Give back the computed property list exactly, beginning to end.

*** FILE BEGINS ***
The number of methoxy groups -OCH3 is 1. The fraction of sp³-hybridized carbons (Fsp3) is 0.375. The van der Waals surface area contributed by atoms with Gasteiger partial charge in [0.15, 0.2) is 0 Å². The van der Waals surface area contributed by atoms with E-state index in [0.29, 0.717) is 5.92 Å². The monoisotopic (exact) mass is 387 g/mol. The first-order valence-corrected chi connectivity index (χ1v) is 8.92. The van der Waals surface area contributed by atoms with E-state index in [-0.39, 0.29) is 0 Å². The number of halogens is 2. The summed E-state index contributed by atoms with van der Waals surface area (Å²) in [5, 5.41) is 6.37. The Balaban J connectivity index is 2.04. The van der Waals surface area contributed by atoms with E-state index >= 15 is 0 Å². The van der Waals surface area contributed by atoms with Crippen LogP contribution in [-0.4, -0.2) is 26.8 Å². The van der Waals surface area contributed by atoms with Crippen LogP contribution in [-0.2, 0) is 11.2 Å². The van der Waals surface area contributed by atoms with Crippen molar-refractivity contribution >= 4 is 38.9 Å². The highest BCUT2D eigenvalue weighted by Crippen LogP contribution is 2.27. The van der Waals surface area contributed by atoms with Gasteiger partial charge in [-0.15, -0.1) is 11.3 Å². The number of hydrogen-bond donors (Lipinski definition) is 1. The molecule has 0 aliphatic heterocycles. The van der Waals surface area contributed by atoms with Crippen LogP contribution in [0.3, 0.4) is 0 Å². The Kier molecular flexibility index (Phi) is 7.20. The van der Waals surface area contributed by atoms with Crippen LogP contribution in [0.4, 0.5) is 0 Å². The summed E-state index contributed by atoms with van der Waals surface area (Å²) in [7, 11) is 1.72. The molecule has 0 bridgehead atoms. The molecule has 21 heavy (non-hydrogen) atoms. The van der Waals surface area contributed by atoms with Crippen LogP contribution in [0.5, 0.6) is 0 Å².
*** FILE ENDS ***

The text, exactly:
The number of methoxy groups -OCH3 is 1. The fraction of sp³-hybridized carbons (Fsp3) is 0.375. The van der Waals surface area contributed by atoms with Gasteiger partial charge in [0.15, 0.2) is 0 Å². The van der Waals surface area contributed by atoms with E-state index in [0.29, 0.717) is 5.92 Å². The monoisotopic (exact) mass is 387 g/mol. The first-order valence-corrected chi connectivity index (χ1v) is 8.92. The van der Waals surface area contributed by atoms with E-state index in [-0.39, 0.29) is 0 Å². The number of halogens is 2. The summed E-state index contributed by atoms with van der Waals surface area (Å²) in [5, 5.41) is 6.37. The Balaban J connectivity index is 2.04. The van der Waals surface area contributed by atoms with E-state index >= 15 is 0 Å². The van der Waals surface area contributed by atoms with Crippen LogP contribution in [-0.4, -0.2) is 26.8 Å². The van der Waals surface area contributed by atoms with Crippen LogP contribution in [-0.2, 0) is 11.2 Å². The van der Waals surface area contributed by atoms with Crippen molar-refractivity contribution >= 4 is 38.9 Å². The highest BCUT2D eigenvalue weighted by Crippen LogP contribution is 2.27. The van der Waals surface area contributed by atoms with Gasteiger partial charge in [-0.15, -0.1) is 11.3 Å². The number of hydrogen-bond donors (Lipinski definition) is 1. The molecule has 0 aliphatic heterocycles. The van der Waals surface area contributed by atoms with Crippen LogP contribution in [0.3, 0.4) is 0 Å². The Kier molecular flexibility index (Phi) is 7.20. The van der Waals surface area contributed by atoms with Crippen LogP contribution in [0.4, 0.5) is 0 Å². The summed E-state index contributed by atoms with van der Waals surface area (Å²) in [7, 11) is 1.72. The molecule has 0 bridgehead atoms. The molecule has 21 heavy (non-hydrogen) atoms. The van der Waals surface area contributed by atoms with Crippen LogP contribution in [0.5, 0.6) is 0 Å².